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The Journey to Underwater Work 
This year’s Our World Underwater North American Scholar Yann Herrera Fuchs visits the Vancouver Aquarium.
Posted on September 4, 2018
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Let’s say you love the ocean and one day, whatever you do, you know you’re going to work underwater. But how? The career path to underwater employment is murky, a little like the depths of the ocean. Since 1974, the Our World-Underwater Scholarship Society has helped young people gain experience in the field with a year’s worth of experiences, expeditions and workshops.

This year, the North American scholar Yann Herrera Fuchs visited the Vancouver Aquarium as part of his tour of duty. Born in Cuernavaca, Mexico, Herrera Fuchs has spent time in Seattle, Vancouver, Baja California and Costa Rica working for environmental non-profits and taking part in diving field work. While at the Aquarium, Ocean Wise sat down with Yann to find out more about what drives his love of the ocean and his pursuit of underwater work.

Yann Herrera Fuchs (right) meets ocean luminary Sylvia Earle (left) with Robin Parish, on Our World Underwater’s Board of Directors.

How did you become fascinated with the ocean?

Sometimes it’s hard to recall one’s first connection to the ocean, especially when you’ve spent your entire life jumping in and out of the water fearlessly. But fascination? I remember being awe-struck when I was taking my first oceanography class at the University of British Columbia, and learned that the ocean provides 50% of the oxygen we breathe. That’s pretty amazing.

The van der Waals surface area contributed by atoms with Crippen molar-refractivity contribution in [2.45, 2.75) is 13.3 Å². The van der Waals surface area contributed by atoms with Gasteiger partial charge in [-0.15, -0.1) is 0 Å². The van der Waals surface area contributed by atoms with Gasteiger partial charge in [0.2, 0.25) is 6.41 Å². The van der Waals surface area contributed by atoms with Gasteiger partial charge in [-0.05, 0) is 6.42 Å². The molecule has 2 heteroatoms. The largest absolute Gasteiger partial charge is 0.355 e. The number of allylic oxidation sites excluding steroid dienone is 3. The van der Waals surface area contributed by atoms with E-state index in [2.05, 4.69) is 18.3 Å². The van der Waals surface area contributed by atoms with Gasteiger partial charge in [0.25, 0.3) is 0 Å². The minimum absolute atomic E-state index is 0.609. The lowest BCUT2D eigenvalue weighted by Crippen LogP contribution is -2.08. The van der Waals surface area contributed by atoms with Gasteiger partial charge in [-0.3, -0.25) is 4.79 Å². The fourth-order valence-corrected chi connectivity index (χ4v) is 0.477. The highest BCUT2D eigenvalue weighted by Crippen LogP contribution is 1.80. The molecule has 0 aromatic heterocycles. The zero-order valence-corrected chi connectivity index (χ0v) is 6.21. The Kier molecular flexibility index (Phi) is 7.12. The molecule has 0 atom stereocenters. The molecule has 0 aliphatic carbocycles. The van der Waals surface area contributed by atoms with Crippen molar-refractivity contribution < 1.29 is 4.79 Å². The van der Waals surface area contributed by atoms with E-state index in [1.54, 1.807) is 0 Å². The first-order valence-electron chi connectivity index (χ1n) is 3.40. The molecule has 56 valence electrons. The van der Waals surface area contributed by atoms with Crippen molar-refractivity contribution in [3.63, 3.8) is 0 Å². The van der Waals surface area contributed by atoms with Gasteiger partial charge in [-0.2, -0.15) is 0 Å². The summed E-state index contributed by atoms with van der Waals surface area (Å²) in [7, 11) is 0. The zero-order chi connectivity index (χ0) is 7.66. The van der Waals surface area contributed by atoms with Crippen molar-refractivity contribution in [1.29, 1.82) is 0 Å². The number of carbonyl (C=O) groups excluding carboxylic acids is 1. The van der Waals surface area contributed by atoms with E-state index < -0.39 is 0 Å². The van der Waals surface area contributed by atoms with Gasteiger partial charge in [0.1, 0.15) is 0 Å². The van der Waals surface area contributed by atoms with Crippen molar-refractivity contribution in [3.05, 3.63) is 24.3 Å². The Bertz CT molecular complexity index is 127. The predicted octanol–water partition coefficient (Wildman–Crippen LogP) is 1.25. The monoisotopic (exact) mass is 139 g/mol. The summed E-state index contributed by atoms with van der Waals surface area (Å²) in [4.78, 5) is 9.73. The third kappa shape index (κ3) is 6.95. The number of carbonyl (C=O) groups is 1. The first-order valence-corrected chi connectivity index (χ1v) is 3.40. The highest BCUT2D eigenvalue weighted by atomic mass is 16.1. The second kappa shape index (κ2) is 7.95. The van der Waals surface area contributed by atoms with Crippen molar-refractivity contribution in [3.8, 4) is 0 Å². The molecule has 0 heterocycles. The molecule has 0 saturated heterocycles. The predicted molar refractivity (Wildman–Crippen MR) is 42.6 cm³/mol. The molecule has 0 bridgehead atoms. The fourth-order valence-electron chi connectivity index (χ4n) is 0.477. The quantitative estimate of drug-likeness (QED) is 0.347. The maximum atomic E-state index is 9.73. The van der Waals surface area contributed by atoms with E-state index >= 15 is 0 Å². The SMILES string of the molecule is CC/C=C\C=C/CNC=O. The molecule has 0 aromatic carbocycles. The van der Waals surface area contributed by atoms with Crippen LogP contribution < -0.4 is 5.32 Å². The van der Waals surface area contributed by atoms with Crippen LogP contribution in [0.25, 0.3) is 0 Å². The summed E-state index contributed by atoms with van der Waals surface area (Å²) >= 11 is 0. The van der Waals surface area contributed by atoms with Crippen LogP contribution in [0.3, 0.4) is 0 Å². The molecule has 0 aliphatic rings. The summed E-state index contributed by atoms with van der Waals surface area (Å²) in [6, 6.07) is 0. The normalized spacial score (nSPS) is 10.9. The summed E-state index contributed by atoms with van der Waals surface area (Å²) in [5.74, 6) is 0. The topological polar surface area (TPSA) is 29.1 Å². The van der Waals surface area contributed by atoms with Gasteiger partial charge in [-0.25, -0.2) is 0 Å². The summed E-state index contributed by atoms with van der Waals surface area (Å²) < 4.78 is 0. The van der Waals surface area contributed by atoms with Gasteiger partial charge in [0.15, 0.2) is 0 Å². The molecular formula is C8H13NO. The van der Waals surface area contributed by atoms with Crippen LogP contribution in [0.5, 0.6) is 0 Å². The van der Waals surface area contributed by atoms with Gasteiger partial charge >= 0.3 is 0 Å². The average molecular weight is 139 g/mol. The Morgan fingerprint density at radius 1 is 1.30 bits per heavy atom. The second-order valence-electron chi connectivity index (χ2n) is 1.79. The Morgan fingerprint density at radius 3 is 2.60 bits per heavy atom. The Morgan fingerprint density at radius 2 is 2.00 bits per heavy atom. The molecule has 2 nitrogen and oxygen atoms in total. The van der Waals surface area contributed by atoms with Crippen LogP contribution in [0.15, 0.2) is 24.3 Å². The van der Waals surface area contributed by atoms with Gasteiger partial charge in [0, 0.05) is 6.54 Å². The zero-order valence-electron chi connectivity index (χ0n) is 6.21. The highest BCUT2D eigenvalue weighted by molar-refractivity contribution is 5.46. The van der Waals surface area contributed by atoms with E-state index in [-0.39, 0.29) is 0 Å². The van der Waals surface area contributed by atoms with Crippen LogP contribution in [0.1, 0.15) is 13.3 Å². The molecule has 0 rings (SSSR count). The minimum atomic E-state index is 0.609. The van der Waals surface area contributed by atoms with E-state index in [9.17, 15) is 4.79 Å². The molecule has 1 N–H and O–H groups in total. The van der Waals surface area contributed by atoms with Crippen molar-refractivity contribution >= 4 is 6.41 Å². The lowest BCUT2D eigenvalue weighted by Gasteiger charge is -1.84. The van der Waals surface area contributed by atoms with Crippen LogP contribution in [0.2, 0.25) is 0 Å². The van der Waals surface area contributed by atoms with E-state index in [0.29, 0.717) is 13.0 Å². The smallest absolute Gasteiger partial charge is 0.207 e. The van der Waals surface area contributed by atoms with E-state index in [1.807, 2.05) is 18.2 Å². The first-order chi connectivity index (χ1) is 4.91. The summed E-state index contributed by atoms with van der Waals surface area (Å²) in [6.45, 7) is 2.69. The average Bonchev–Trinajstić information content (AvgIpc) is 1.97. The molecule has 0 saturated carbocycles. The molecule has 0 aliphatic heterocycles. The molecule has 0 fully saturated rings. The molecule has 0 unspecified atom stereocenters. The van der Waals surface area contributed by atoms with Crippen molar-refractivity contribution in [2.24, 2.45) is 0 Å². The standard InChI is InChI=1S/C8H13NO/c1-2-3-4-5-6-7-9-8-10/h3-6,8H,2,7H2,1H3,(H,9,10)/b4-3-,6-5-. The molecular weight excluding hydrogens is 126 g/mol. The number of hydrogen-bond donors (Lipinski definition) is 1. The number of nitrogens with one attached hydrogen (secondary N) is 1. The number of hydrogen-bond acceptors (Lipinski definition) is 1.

What did you study at the University of British Columbia?

 I studied Environmental Science with a concentration in oceanography and water resources.

What part has diving played in your love of the ocean?

 Diving was the first time I was able to truly observe what was beneath the surface. My first dive was next to a port in the state of Veracruz, Mexico, and despite this the reef we dove in was blasting with life and colour. It’s like when you’re a kid and you just dream of going to outer space to discover alien-like planets. Well, you just need to stick your head underwater. Also, there is nothing like the feeling of total suspension and self-awareness when you’re in the water.

What differences do you see between your home country of Mexico and Canada?

I think the big picture is the same for both countries. And I even dare to say that at a local scale the challenges might even be very similar. However, I do feel that Mexico has a greater pressure coming from massive tourism development than Canada and the toll that reefs are paying through global warming is much more evident.

What are you most looking forward to about your scholarship with Our World Underwater?

I cannot wait to continue developing myself as an avid and capable diver and discover ways that I can use this as a tool to support Mexico’s effort to protect it’s aquatic environments.

You can follow Yann’s journey on the Our World Underwater Rolex Scholar blog at https://owussnorthamerica.org/


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